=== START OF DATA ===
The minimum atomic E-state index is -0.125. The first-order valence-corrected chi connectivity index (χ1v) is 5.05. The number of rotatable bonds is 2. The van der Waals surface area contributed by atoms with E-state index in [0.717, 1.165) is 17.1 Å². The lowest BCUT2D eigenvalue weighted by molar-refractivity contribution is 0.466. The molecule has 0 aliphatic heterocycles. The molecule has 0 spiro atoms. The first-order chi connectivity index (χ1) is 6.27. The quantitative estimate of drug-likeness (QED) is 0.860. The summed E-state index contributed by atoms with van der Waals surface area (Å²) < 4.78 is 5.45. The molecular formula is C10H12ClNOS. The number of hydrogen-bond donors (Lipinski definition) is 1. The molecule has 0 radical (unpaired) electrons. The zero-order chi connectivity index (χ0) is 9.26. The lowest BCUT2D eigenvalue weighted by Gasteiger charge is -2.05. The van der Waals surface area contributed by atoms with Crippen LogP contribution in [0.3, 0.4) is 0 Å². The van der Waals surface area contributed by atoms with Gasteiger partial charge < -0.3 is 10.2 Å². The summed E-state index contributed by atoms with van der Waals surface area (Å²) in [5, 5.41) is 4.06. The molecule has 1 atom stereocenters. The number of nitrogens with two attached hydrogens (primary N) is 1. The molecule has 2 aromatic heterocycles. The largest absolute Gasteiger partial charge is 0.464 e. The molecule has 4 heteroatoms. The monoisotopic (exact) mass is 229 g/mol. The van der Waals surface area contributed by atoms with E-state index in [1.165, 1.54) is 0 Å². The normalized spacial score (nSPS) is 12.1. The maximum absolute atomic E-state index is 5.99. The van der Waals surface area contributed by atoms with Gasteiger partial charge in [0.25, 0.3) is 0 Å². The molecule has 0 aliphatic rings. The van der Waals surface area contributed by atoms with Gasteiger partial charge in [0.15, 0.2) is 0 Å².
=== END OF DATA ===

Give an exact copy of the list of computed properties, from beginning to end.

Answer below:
The minimum atomic E-state index is -0.125. The first-order valence-corrected chi connectivity index (χ1v) is 5.05. The number of rotatable bonds is 2. The van der Waals surface area contributed by atoms with E-state index in [0.717, 1.165) is 17.1 Å². The lowest BCUT2D eigenvalue weighted by molar-refractivity contribution is 0.466. The molecule has 0 aliphatic heterocycles. The molecule has 0 spiro atoms. The first-order chi connectivity index (χ1) is 6.27. The quantitative estimate of drug-likeness (QED) is 0.860. The summed E-state index contributed by atoms with van der Waals surface area (Å²) < 4.78 is 5.45. The molecular formula is C10H12ClNOS. The number of hydrogen-bond donors (Lipinski definition) is 1. The molecule has 0 radical (unpaired) electrons. The zero-order chi connectivity index (χ0) is 9.26. The lowest BCUT2D eigenvalue weighted by Gasteiger charge is -2.05. The van der Waals surface area contributed by atoms with Crippen LogP contribution in [0.3, 0.4) is 0 Å². The van der Waals surface area contributed by atoms with Gasteiger partial charge < -0.3 is 10.2 Å². The summed E-state index contributed by atoms with van der Waals surface area (Å²) in [5, 5.41) is 4.06. The molecule has 1 atom stereocenters. The number of nitrogens with two attached hydrogens (primary N) is 1. The molecule has 2 aromatic heterocycles. The largest absolute Gasteiger partial charge is 0.464 e. The molecule has 4 heteroatoms. The monoisotopic (exact) mass is 229 g/mol. The van der Waals surface area contributed by atoms with E-state index in [1.165, 1.54) is 0 Å². The normalized spacial score (nSPS) is 12.1. The maximum absolute atomic E-state index is 5.99. The van der Waals surface area contributed by atoms with Gasteiger partial charge in [0.25, 0.3) is 0 Å². The molecule has 0 aliphatic rings. The van der Waals surface area contributed by atoms with Gasteiger partial charge in [0.15, 0.2) is 0 Å².